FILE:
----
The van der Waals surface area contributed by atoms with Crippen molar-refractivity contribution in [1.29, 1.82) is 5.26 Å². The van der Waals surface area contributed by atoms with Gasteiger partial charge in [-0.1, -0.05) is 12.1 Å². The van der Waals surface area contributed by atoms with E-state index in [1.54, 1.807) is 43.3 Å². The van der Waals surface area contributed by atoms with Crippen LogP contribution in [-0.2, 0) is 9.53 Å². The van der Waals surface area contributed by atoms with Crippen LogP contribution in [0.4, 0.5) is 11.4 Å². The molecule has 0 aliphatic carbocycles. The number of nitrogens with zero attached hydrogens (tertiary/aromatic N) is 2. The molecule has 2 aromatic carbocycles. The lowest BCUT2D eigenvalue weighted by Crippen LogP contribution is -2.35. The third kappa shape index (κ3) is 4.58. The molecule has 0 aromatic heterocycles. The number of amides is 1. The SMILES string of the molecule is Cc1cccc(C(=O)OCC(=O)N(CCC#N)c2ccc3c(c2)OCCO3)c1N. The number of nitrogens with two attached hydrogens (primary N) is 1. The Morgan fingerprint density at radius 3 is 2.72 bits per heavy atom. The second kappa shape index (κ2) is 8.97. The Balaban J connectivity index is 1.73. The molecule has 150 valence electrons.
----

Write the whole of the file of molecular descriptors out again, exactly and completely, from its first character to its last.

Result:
The van der Waals surface area contributed by atoms with Crippen molar-refractivity contribution in [1.29, 1.82) is 5.26 Å². The van der Waals surface area contributed by atoms with Gasteiger partial charge in [-0.1, -0.05) is 12.1 Å². The van der Waals surface area contributed by atoms with E-state index in [1.54, 1.807) is 43.3 Å². The van der Waals surface area contributed by atoms with Crippen LogP contribution in [-0.2, 0) is 9.53 Å². The van der Waals surface area contributed by atoms with Crippen LogP contribution in [0.4, 0.5) is 11.4 Å². The molecule has 0 aliphatic carbocycles. The number of nitrogens with zero attached hydrogens (tertiary/aromatic N) is 2. The molecule has 2 aromatic carbocycles. The lowest BCUT2D eigenvalue weighted by Crippen LogP contribution is -2.35. The third kappa shape index (κ3) is 4.58. The molecule has 0 aromatic heterocycles. The number of amides is 1. The SMILES string of the molecule is Cc1cccc(C(=O)OCC(=O)N(CCC#N)c2ccc3c(c2)OCCO3)c1N. The number of nitrogens with two attached hydrogens (primary N) is 1. The Morgan fingerprint density at radius 3 is 2.72 bits per heavy atom. The second kappa shape index (κ2) is 8.97. The Balaban J connectivity index is 1.73. The molecule has 150 valence electrons.